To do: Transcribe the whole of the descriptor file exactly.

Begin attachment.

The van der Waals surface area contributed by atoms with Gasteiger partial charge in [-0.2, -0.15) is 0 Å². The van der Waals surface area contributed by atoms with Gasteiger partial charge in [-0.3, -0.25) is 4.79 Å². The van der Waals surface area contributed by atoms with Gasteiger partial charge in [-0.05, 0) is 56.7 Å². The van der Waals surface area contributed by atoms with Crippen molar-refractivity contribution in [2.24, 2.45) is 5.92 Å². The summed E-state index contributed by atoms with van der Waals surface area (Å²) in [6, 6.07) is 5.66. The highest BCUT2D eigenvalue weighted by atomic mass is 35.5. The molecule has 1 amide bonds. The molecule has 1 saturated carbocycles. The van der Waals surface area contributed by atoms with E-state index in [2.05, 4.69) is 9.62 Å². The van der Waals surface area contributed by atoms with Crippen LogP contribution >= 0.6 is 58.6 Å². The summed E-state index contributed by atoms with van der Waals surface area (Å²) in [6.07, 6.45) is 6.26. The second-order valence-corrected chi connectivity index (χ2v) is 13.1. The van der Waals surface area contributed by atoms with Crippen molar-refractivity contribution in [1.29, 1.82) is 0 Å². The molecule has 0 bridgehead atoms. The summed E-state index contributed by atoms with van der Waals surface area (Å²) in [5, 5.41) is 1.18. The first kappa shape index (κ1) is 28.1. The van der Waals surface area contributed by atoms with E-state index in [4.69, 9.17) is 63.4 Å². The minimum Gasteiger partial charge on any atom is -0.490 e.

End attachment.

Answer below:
The van der Waals surface area contributed by atoms with Gasteiger partial charge in [-0.2, -0.15) is 0 Å². The van der Waals surface area contributed by atoms with Gasteiger partial charge in [-0.3, -0.25) is 4.79 Å². The van der Waals surface area contributed by atoms with Gasteiger partial charge in [-0.05, 0) is 56.7 Å². The van der Waals surface area contributed by atoms with Crippen molar-refractivity contribution in [2.24, 2.45) is 5.92 Å². The summed E-state index contributed by atoms with van der Waals surface area (Å²) in [6, 6.07) is 5.66. The highest BCUT2D eigenvalue weighted by atomic mass is 35.5. The molecule has 1 amide bonds. The molecule has 1 saturated carbocycles. The van der Waals surface area contributed by atoms with E-state index in [2.05, 4.69) is 9.62 Å². The van der Waals surface area contributed by atoms with Crippen LogP contribution >= 0.6 is 58.6 Å². The summed E-state index contributed by atoms with van der Waals surface area (Å²) in [6.07, 6.45) is 6.26. The second-order valence-corrected chi connectivity index (χ2v) is 13.1. The van der Waals surface area contributed by atoms with Crippen molar-refractivity contribution in [1.29, 1.82) is 0 Å². The molecule has 0 bridgehead atoms. The summed E-state index contributed by atoms with van der Waals surface area (Å²) in [5, 5.41) is 1.18. The first kappa shape index (κ1) is 28.1. The van der Waals surface area contributed by atoms with E-state index in [4.69, 9.17) is 63.4 Å². The minimum Gasteiger partial charge on any atom is -0.490 e.